(Iran, 9th-10th C.)

Mansur al-Hallaj is one of the earliest Iranian Sufi mystics. The book of his teachings, Kitab al-Tawasin, consists of notes smuggled out of the prison where he was awaiting execution for blasphemy. Al-Hallaj wrote that one who prays sincerely is purified by a radiance (tajalli) sent down by Allah. This radiance is a blessing because it shortens the time a seer must spend on earth before he is resurrected in heaven [Massignon, The Passion of al-Hallaj, 1982, p. 281]. This radiance looks like lightning: ". . . the flash of Its [i.e., Wisdom's] lightning makes a perpetual well spring up [Kitab al-Tawasin, Ch. 3, Ibid., p. 326]." Al-Hallaj links his ideas to the writings of another Sufi, al-Tustari, a contemporary, who said "the essence of Muhammed" is "a column of light ( amûd al-nûr)" which is a "subtle body of faith emanated from God Himself, . . . and which has been disseminated . . . in a certain number of hearts, those of the intimate elect; seeds of certitude that 'illuminate' their reading of the Qur'an [3: 1.2, in Ibid., p. 283-4]."


(India, 10th C.)

Abhinavagupta, author of the Tantraloka, taught that the vision of the "Serpent Piercing"—when one sees the rising up of a "Five-Headed Cobra"—quickly gives way to a vision of the "Supreme Emission" which looks "like lightning." This lightning keeps on flashing, thereby generating the vision of the "thousand-spoked wheel, the sahasrara, the universal Consciousness from which the universe proceeds [Tantraloka, 4: 133; Silburn, 1988, p. 145]." Experiencing the "Supreme Emission" evokes changes in the seer's body that can be seen by onlookers: a yogin assumes the "attitude of surprise (cakitamudra)" in which the mouth drops half-open; the eyes stay half-shut; the breathing stops [Ibid., p. 74]; the nostrils quiver (nasa-putaspandana); the legs shake [p. 53, 53n]; the skin tingles as if ants were crawling there (pipilaka) [Ibid., p. 66]; a buzzing sound appears, as if a bee were nearby [p. 75, 96]; and there is a sensation of ghurni, a term that Silburn, the scholar of Indian Tantra, describes as "mystical whirling," "dizziness," or "reeling" [Ibid., pp. 59, 74].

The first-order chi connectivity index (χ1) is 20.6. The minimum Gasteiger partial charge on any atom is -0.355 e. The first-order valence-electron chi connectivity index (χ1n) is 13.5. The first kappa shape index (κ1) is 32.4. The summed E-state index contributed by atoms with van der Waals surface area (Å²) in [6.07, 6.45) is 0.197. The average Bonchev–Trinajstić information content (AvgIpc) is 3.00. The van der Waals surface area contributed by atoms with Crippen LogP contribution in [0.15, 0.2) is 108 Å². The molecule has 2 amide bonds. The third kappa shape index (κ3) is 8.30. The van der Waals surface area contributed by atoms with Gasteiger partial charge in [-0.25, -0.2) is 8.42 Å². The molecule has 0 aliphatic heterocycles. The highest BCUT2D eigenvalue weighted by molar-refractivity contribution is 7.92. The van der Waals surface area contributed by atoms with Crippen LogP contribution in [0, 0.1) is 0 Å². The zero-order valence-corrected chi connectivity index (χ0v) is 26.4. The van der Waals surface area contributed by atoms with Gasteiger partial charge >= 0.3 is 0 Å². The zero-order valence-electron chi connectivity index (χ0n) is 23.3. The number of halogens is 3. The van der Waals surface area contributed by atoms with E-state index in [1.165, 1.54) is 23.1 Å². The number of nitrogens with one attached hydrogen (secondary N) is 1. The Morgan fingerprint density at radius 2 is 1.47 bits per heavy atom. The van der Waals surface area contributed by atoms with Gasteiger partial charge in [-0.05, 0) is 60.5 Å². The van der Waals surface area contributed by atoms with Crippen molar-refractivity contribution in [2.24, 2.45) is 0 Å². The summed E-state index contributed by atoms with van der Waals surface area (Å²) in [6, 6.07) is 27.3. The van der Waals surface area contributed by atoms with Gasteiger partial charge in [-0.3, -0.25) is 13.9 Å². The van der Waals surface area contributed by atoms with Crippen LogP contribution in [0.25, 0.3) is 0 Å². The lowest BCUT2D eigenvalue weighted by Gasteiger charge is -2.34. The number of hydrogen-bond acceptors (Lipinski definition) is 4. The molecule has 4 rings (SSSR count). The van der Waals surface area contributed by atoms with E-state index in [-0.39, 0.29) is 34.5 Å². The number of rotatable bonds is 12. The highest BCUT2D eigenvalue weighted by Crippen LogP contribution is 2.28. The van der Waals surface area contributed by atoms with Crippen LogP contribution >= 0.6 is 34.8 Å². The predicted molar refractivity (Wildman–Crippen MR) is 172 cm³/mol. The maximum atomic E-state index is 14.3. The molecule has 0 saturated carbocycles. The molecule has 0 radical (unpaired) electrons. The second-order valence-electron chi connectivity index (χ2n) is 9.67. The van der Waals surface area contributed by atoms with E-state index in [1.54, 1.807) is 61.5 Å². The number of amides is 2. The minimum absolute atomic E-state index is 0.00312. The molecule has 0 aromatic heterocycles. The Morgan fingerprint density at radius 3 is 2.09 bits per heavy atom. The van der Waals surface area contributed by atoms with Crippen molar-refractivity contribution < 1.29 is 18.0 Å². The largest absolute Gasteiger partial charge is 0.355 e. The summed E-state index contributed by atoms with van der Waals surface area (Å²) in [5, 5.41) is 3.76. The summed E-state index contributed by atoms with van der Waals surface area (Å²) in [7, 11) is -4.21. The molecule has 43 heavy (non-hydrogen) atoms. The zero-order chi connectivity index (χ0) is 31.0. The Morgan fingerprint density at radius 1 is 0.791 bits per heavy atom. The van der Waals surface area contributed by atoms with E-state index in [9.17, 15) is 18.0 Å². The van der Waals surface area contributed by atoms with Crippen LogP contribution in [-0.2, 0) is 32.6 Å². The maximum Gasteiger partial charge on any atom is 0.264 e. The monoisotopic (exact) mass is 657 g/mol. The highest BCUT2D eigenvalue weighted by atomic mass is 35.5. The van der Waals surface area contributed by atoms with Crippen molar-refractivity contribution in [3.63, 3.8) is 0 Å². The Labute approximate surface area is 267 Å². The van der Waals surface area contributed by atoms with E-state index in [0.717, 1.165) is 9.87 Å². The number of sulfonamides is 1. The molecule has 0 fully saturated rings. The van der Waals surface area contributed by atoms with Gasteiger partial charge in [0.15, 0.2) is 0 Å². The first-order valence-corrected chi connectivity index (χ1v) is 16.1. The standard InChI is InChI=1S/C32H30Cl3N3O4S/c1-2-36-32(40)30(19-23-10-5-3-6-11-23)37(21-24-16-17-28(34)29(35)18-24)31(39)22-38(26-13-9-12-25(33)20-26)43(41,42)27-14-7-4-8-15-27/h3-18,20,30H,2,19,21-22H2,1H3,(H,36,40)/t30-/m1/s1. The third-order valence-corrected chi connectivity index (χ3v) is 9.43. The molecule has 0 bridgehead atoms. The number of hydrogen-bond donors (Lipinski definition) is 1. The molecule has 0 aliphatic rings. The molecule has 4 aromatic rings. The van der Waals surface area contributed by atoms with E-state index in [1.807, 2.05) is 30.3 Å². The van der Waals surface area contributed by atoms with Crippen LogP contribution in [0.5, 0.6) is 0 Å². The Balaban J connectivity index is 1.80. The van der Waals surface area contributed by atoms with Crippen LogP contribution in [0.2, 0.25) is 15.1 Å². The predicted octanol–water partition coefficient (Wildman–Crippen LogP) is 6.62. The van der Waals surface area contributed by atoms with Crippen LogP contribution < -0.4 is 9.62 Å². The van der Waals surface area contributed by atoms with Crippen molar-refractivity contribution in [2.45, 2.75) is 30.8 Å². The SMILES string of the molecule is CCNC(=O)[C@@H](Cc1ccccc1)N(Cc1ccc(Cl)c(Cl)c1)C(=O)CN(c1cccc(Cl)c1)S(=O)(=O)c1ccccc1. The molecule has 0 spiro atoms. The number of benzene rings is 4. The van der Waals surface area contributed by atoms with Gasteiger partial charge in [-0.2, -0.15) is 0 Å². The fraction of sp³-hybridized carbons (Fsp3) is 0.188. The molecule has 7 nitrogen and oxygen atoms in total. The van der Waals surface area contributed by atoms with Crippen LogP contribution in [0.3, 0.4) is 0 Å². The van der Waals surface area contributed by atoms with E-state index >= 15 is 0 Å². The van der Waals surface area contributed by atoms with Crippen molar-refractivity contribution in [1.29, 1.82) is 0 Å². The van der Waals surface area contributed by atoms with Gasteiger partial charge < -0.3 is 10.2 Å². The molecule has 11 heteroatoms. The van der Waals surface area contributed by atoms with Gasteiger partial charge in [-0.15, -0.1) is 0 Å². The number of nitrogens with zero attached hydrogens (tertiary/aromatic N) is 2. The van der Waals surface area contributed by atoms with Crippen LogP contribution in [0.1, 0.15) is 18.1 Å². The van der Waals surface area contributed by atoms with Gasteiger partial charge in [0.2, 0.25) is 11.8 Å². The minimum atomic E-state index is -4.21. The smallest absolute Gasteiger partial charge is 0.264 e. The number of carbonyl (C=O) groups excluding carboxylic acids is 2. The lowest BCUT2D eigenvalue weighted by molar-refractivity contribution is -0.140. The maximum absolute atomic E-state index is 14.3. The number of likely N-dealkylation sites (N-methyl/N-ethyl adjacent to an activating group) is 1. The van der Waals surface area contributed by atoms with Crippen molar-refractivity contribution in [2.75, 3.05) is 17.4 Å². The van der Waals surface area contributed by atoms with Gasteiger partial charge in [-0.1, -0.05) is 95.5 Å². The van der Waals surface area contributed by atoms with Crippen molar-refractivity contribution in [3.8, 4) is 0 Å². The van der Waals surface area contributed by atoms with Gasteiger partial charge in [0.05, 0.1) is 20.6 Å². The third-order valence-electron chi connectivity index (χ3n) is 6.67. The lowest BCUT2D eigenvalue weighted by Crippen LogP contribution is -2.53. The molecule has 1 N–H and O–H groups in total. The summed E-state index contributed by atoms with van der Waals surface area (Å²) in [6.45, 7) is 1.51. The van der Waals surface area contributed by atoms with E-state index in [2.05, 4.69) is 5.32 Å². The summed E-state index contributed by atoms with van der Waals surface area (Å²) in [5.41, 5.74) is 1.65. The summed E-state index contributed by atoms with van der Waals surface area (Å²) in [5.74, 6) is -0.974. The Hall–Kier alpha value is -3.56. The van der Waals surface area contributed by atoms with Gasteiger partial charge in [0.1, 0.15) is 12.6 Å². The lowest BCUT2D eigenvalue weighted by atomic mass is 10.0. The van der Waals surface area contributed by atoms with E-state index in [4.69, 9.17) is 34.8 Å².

(India, 10th C.)

In The Epitome of the Six Yogas, Naropa describes the final attainment so fervently desired by Tantric Buddhist meditators: "The pure illusory body, endowed with the knowledge of the Clear Light, springeth forth from the State of the Clear Light like unto a fish leaping forth from water . . . ["The Yoga of the Clear Light, III: 34, in in Evans-Wentz, Tibetan Yoga and Secret Doctrines," p. 230]," and "This realization marketh the degree of spiritual perfection . . . of which it hath been said: 'When illusory forms contact the Formless, Knowledge dawneth, / And one gaineth understanding of the Pervading and the Real, / And mastery of the Very Bright and of the Enduring, and of the Siddhi of Transformation [III: 35, Ibid., p. 231]."


(Greece, 10th C.)

Symeon the New Theologian was a young nobleman in Byzantium who decided to abandon the life of a courtier to become a monk. He excelled in the hesychast method of "unceasing mental prayer" that was highly prized in the Eastern Orthodox tradition of Christianity. During prayers, Symeon would often be overtaken by visions of a bright, sun-like light: "I often saw a light which appeared to me, sometimes inside (of me) when my soul was enjoying calm and peace, and sometimes it appeared far outside, or hid itself completely, . . . Yet as I fell into cries and lamentations once more, proving my total renunciation of the world, together with obedience and humility, it appeared again, like the sun which tears away the covering of clouds and shows itself, little by little, gentle, spherical . . . [Eucharest 1. 164 - 180, in Krivocheine, 1986, p. 221]." In this same book, he writes that "The heavens opened. You deigned to reveal Your face to me like a formless sun [Ibid., 2. 175 - 180]." In The Hymns of Divine Love, Symeon shifts to poetry: "But, O, what intoxication of light, O, what movements of fire! / O, what swirlings of the flame in me, miserable one that I am, / coming from You and Your glory! [Hymn 25, in deCatanzaro and Maloney, 1980, pp. 24-25]."


(Iran, 11th C.)